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error (such as striking the ball foul) you will be nearly sure to do it. While thinking of that which you are so earnestly bent upon avoiding, your hand mechanically follows the strongest idea, and obeys the imagination rather than the intention of the striker. A run of luck is a fore-runner of success, and courage is as much wanted as skill. No one is however free from nervous sensations at times. A good player may not be able to strike a single stroke if another comes into the court that he has a particular dread of; and it frequently so happens that a player cannot beat another even, though he can give half the game to an equal player, because he has some associations of jealousy or personal pique against the first which he has not towards the last. Sed hæc hactenus. Chess is a game I do not understand, and have not comprehension enough to play at. But I believe, though it is so much less a thing of chance than science or skill, eager players pass whole nights in marching and counter-marching their men and check-mating a successful adversary, supposing that at a certain point of the game, they had determined upon making a particular move instead of the one which they actually did make. I have heard a story of two persons playing at back-gammon, one of whom was so
enraged at losing his match at a particular point of the game, that he took the board and threw it out of the window. It fell upon the head of one of the passengers in the street, who came up to demand instant satisfaction for the affront and injury he had sustained. The losing gamester only asked him if he understood back-gammon, and finding that he did, said, that if upon seeing the state of the game he did not excuse the extravagance of his conduct, he would give him any other satisfaction he wished for. The tables were accordingly brought, and the situation of the two contending parties being explained, the gentleman put up his sword, and went away perfectly satisfied.—To return from this, which to some will seem a digression, and to others will serve as a confirmation of the doctrine I. am insisting on.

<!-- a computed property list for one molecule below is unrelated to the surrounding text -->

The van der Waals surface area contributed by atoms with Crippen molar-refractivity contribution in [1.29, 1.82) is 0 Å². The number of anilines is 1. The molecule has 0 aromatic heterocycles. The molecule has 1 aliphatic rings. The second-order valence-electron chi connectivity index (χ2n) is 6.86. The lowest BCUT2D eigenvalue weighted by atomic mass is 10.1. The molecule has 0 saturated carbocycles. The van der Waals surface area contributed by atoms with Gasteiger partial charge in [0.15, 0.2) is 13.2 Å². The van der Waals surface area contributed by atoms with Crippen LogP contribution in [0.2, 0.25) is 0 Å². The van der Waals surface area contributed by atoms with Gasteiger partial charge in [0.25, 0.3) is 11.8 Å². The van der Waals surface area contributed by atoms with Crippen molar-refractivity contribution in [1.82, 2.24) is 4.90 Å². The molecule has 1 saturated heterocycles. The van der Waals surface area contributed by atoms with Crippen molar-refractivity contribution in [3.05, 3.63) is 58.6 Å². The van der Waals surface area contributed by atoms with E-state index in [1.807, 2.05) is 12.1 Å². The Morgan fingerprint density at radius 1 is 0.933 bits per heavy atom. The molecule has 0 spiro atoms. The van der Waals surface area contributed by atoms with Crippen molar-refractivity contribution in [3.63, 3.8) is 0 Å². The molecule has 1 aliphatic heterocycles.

It is not then the value of the object, but the time and pains bestowed upon it, that determines the sense and degree of our loss. Many men set their minds only on trifles, and have not a compass of soul to take an interest in any thing truly great and important beyond forms and minutiæ. Such persons are really men of little minds, or may be complimented with the title of great children, « Pleased with a feather, tickled with a straw."